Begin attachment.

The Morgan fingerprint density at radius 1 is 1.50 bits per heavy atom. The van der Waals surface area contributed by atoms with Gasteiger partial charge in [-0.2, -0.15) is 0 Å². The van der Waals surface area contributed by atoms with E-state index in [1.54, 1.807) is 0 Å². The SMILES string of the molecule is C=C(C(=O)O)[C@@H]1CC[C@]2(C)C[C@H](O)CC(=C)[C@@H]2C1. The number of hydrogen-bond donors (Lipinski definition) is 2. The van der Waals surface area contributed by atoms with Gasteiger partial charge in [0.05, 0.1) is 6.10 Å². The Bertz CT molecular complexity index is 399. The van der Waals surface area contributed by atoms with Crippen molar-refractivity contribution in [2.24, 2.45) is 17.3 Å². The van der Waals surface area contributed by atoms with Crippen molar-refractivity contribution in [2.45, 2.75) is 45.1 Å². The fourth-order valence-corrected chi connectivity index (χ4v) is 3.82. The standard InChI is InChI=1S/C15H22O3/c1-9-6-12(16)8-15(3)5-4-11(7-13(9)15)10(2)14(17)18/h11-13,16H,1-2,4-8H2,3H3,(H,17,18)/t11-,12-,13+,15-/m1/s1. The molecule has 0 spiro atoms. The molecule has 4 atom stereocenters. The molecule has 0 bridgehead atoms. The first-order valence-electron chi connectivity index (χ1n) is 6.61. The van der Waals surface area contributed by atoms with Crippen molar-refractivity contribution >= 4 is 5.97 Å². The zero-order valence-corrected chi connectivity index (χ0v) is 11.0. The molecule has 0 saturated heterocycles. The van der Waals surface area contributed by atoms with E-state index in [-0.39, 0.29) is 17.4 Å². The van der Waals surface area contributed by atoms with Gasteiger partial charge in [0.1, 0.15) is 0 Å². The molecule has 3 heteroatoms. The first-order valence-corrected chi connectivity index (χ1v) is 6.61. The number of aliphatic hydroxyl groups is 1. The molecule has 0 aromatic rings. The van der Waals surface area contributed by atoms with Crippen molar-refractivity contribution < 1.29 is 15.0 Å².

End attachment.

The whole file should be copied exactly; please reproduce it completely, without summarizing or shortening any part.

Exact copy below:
The Morgan fingerprint density at radius 1 is 1.50 bits per heavy atom. The van der Waals surface area contributed by atoms with Gasteiger partial charge in [-0.2, -0.15) is 0 Å². The van der Waals surface area contributed by atoms with E-state index in [1.54, 1.807) is 0 Å². The SMILES string of the molecule is C=C(C(=O)O)[C@@H]1CC[C@]2(C)C[C@H](O)CC(=C)[C@@H]2C1. The number of hydrogen-bond donors (Lipinski definition) is 2. The van der Waals surface area contributed by atoms with Gasteiger partial charge in [0.05, 0.1) is 6.10 Å². The Bertz CT molecular complexity index is 399. The van der Waals surface area contributed by atoms with Crippen molar-refractivity contribution in [2.24, 2.45) is 17.3 Å². The van der Waals surface area contributed by atoms with Crippen molar-refractivity contribution in [2.45, 2.75) is 45.1 Å². The fourth-order valence-corrected chi connectivity index (χ4v) is 3.82. The standard InChI is InChI=1S/C15H22O3/c1-9-6-12(16)8-15(3)5-4-11(7-13(9)15)10(2)14(17)18/h11-13,16H,1-2,4-8H2,3H3,(H,17,18)/t11-,12-,13+,15-/m1/s1. The molecule has 0 spiro atoms. The molecule has 4 atom stereocenters. The molecule has 0 bridgehead atoms. The first-order valence-electron chi connectivity index (χ1n) is 6.61. The van der Waals surface area contributed by atoms with Crippen molar-refractivity contribution >= 4 is 5.97 Å². The zero-order valence-corrected chi connectivity index (χ0v) is 11.0. The molecule has 0 saturated heterocycles. The van der Waals surface area contributed by atoms with E-state index in [-0.39, 0.29) is 17.4 Å². The van der Waals surface area contributed by atoms with Gasteiger partial charge in [0.1, 0.15) is 0 Å². The molecule has 3 heteroatoms. The first-order valence-corrected chi connectivity index (χ1v) is 6.61. The number of aliphatic hydroxyl groups is 1. The molecule has 0 aromatic rings. The van der Waals surface area contributed by atoms with Crippen molar-refractivity contribution < 1.29 is 15.0 Å².